Somalia and the U.S. are apparently doomed by fate to collide at critical moments in global politics.
Global Justice Movement (GJM) is now dead, or as some call it the Antiglobalization Movement.
Water resources are becoming ever more scarce, and a lot more hot politics regarding water will be coming up in the near future.
The very conditions that persuade millions of farmers and workers and environmentalists and students and others to join movements around the world and come together, are there and in some ways are stronger than ever.
Bush repeatedly discussed reducing the number of nuclear weapons in the U.S. arsenal to "the lowest possible number consistent with our national security" and taking these weapons off hair-trigger alert.
, Pakistan's General Pervez Musharraf in his policy address on January 12th set about redefining the role of religion in Pakistani society and its domestic and external politics, with a special reference to Kashmir and terrorism.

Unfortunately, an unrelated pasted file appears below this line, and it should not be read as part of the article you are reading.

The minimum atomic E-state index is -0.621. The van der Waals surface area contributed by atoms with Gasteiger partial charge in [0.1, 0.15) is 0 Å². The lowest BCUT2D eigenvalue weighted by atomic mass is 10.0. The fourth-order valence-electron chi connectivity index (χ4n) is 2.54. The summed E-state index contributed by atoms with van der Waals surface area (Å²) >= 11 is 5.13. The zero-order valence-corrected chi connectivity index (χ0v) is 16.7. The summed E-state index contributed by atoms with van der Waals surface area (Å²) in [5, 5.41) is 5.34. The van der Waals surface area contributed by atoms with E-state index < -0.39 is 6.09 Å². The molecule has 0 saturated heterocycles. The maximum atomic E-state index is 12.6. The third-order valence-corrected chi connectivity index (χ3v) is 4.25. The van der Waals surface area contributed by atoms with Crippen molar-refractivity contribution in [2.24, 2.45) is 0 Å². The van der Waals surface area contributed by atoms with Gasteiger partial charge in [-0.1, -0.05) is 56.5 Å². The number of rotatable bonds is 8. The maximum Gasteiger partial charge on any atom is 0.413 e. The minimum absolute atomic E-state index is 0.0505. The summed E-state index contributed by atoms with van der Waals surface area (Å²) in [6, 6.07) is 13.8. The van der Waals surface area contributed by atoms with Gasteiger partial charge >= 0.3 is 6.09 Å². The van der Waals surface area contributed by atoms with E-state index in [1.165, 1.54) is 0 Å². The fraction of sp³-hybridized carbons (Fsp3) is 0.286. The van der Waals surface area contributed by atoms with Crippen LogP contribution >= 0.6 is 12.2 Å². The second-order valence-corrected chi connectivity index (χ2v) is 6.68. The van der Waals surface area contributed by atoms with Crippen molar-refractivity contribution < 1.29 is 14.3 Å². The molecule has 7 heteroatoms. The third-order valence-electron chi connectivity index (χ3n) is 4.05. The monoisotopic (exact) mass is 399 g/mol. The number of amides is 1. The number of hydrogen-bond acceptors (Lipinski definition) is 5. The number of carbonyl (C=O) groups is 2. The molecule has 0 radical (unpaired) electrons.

The east African nation of Somalia is being mentioned with increasing frequency as a possible next target in the U.S.-led war against international terrorism.
Kashmir will continue to bedevil India-Pakistan relations.
President Bush and his advisers should consider the relevance of Marshall's strategy to the challenge of tackling the underlying conditions that give rise to political and religious extremism.
Sparked by the government's latest economic policies, which restricted the amount of money people could withdraw from their bank accounts, political demonstrations and the looting of grocery stores spread across the country.